Upgrade to Ubuntu 18.04 tips/tricks

Ubuntu 18.04 has been quite stable from the beta period through release. The switch to X11 as default desktop is a good move, as there is a lot of upstream work to be done before Wayland is ready for a very large desktop audience. Wayland is the path of the future, particularly with regard to security, but it is not yet clear which Ubuntu version will again make Wayland the default.

Note: ecryptfs has been deprecated. One can either encrypt the whole hard drive, or not encrypt, since the easy encrypt home directory option isn’t available in the Ubuntu 18.04 install process.

Force upgrade

Back up your files to an external hard drive / cloud first!

do-release-upgrade -d

The Ubuntu 18.04 upgrade from Ubuntu 17.10 took less than 20 minutes on a a 5-year old PC with encrypted SSD. On the same PC, doing a fresh install of Ubuntu 18.04 took about 5 minutes. Only one reboot is needed, unlike Windows 10 upgrades which take much longer and need several reboots, and you can’t use the computer during much of the upgrade time.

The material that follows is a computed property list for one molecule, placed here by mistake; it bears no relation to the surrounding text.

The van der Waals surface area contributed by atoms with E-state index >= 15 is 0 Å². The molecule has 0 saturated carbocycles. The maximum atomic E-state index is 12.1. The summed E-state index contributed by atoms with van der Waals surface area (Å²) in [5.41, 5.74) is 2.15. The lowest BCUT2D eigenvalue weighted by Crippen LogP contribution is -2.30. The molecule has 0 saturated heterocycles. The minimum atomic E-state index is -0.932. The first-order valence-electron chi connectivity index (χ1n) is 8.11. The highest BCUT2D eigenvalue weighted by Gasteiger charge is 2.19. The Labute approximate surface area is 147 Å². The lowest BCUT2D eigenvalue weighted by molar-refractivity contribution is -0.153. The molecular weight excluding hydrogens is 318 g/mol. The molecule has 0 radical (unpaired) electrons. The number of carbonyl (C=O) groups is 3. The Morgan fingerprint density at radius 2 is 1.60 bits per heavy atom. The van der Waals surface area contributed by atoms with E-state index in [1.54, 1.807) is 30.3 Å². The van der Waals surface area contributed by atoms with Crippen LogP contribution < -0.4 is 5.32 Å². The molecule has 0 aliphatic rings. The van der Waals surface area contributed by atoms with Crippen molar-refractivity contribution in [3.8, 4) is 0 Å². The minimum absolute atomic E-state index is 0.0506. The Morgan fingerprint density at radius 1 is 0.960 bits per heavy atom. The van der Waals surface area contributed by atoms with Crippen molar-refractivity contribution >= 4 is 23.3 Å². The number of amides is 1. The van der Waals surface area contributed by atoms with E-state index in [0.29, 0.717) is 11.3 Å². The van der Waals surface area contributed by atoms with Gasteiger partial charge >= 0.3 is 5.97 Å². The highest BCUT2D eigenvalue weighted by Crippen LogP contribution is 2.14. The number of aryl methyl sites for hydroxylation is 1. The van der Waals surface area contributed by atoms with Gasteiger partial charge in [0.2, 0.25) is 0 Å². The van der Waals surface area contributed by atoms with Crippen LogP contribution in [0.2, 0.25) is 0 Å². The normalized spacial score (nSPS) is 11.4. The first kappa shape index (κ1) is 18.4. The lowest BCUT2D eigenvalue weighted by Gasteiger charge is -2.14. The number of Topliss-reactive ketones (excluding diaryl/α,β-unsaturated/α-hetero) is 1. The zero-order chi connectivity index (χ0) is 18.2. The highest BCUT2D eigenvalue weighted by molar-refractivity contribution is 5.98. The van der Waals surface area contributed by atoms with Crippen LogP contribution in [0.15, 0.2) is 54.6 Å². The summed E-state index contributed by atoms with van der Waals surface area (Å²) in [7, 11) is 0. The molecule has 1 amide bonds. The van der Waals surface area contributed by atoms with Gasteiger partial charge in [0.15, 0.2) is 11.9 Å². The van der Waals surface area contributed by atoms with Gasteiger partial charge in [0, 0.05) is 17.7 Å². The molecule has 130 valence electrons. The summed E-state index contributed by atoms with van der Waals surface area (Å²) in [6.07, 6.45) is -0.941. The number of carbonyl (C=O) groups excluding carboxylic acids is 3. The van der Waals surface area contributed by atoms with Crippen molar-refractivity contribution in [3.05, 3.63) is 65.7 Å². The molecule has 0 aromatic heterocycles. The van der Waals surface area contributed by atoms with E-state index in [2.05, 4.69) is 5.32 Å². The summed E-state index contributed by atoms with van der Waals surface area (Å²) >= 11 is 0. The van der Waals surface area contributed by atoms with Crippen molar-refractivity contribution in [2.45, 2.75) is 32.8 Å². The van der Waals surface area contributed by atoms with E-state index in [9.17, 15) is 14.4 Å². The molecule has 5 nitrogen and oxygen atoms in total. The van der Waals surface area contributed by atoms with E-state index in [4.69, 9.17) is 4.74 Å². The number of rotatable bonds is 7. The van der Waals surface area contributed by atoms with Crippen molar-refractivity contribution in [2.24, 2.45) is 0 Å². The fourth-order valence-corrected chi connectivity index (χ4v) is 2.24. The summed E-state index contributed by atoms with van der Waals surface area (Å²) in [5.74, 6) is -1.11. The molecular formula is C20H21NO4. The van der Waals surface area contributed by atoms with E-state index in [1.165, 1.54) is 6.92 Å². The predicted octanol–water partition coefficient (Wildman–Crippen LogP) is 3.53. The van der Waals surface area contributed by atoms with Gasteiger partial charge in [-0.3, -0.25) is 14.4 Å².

cat /etc/lsb-release

should show “bionic”

Useful programs

These programs are available on many Linux distros:

  • psensor show CPU/GPU/HDD temp, optional high-temperature alarm


If you get error Python install is corrupted, try:

sudo update-alternative --remove-all python

sudo ln -s /usr/bin/python2.7 /usr/bin/python

On an old computer that had been upgraded through a few Ubuntu versions, an error about resolveconf didn’t repeat. Upon reboot, all was well. It seems that lightdm was still the login manager, as it was originally an Ubuntu 16.04 computer, whereas a fresh install or upgrade from 17.10 results in gdm login.